In 1919, the official boundaries of the Chateauneuf du Pape appellation were drawn up. In 1924, Chateauneuf du Pape applied for official appellation status. By 1932, the first major land holder in the appellation was starting to control a lot of land. Baron Puerre Le Roy owned several famous names including; Fortia, Rayas, La Nerthe, Vaudieu and others. The Baron Le Roy was also involved with creating the rules for the about to be created, and soon to be famous appellation of Chateauneuf du Pape.
The Modern Era and Creation of the Official Chateauneuf du Pape Appellation
In 1936, the INAO, Institut National des Appellations d’Origine officially created the Chateauneuf du Pape appellation and created laws and rules that growers needed to follow, if they chose to sell their wines under the now, official Chateauneuf du Pape designation. It was agreed that the appellation would be created based on terroir and perforce, to a limited extent geography for vines planted in Chateauneuf du Pape and some areas of Orange, Courthezon, Sorgues and Bedarrides. A few other important rules were set in place for estates making wine in Chateauneuf du Pape.
15 different grape varieties are allowed to be planted in the appellation. The vine density must not be less than 2,500 vines per hectare and cannot exceed 3,000 vines per hectare. Vines must be at least 4 years of age to be included in the wine. Machine harvesting is not allowed in Chateauneuf du Pape. All growers must harvest 100% of their fruit by hand. Vines are allowed to be irrigated no more than twice a year. However, irrigation is only allowed when a vintages is clearly suffering due to a severe drought. If a property wishes to irrigate due to drought, they must apply for permission from the INAO. Any watering must take place before August 15. Chateauneuf du Pape wine must be at least 12.5% alcohol and chaptalization was not allowed. These were the minimum requirements for producers seeking to have their wines sold as Chateauneuf du Pape.
The Taste and Character of Chateauneuf du Pape Wine
While the red wines of Chateauneuf du Pape are produced in a wide and diverse array of styles, they share the common characteristics of fresh red and black cherries, strawberry, kirsch, black pepper, black raspberry, spice, earth and garrigue, which is the fresh herbs typical of the region. The textures can be lush, lusty and luscious when young, and take on silky characteristics with age.
One of the great qualities most red Chateauneuf du Pape wines share is the wide range of drinkability. Most Chateauneuf du Pape wines are delicious young. The majority of wines do not need to be aged or cellared before they can be enjoyed. The fact that they have the ability to age and develop is equally important. I find the sweet spot for most Chateauneuf du Pape wines is between 8 and 12 years of age. Some estates produce wine that can age for decades, but that is not the case for most wines from the region. That is fine as this is more than balanced out due to the early drinkability of most Chateauneuf du Pape wine.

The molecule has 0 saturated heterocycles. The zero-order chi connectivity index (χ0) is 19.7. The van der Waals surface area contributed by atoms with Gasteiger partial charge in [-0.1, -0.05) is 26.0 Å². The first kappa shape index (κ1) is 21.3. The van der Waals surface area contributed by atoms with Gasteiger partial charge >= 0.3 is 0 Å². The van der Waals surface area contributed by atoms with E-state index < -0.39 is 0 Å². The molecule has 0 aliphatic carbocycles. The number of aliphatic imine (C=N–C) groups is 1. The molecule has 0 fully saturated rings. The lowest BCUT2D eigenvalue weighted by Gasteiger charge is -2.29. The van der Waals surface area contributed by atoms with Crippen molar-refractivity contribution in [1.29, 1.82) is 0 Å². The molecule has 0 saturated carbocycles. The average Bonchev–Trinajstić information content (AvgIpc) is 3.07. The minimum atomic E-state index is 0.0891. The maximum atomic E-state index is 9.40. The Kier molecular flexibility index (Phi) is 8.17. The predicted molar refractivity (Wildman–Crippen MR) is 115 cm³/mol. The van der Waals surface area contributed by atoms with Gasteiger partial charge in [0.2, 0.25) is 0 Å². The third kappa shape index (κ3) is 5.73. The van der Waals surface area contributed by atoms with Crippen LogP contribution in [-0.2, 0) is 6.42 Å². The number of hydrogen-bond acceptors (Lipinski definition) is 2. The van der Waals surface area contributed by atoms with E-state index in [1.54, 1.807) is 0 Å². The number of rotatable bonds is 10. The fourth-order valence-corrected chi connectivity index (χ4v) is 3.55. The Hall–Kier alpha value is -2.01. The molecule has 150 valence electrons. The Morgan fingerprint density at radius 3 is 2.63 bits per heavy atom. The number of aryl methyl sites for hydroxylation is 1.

Close to 95% of the production of Chateauneuf du Pape is devoted to the production of red wine. About 5% of Chateauneuf du Pape is devoted making white Chateauneuf du Pape wine. Most Chateauneuf du Pape Blanc wines are best in their fruit forward, luscious, spicy youth with their rich display of fresh, sweet, tropical, citrus, honeysuckle, orange and occasional exotic fruit and spice notes. Many of these white Chateauneuf du Pape wines also deliver rich, lush textures. A few of the top white Chateauneuf du Pape white wines can age for decades, most notably Beaucastel Vieille Vignes.
A few estates also make small amounts of Vin de Paille, a sweet wine made most often by taking clusters of grapes and drying the fruit on straw mats or racks before fermentation.
Chateauneuf du Pape Wine and Food Pairings
Chateauneuf du Pape is one of the most versatile wine regions for wine and food pairing. Chateauneuf du Pape is an exciting wine region making great character filled, red wines that age and evolve and most of the wines still sell for fair prices making it perfect for the dinner table. The red wines come in a wide variety styles, from big, bold and rich, to opulent and sexy, as well as elegant and refined. The diverse array of styles, coupled with the natural freshness and spicy quality of red Chateauneuf du Pape make it perfect to serve with everything from grilled beef, veal, pork, game, duck, sausage and lamb, to stews, and braised dishes, cassoulet or rich seafood dishes. Chateauneuf du Pape is also easy to pair with many different Asian dishes as well.
White Chateauneuf du Pape wine makes great wine and food pairings for all types of fish, shell fish, lobster, crab, sushi, crudo, veal, chicken, pork, dishes with cream sauces, select vegetable courses and a widely diverse array of hard or soft cheese.
The Appellation of Chateauneuf du Pape
The appellation of Chateauneuf du Pape is 3,231 hectares in size. The entire area is about 8.5 miles long and 5 miles wide. Its boundaries are set by the city of Orange with its Roman ruins in the north, the town of Sorgues to the south, The Rhone River to the west and the main road, the A7 to the east. In an average vintage, 13,750,000 bottles of Chateauneuf du Pape are produced every year. In 2014, close to 320 different growers were active in the Chateauneuf du Pape appellation. About 250 produce, bottle and sell their own wine. The remaining growers sell their harvest to negociants or cooperatives. Brotte is the largest of the negociant/cooperatives active in Chateauneuf selling close to 45,000 cases of wine per year. Guigal is the second largest domaine selling close to 35,000 cases of wine per vintage.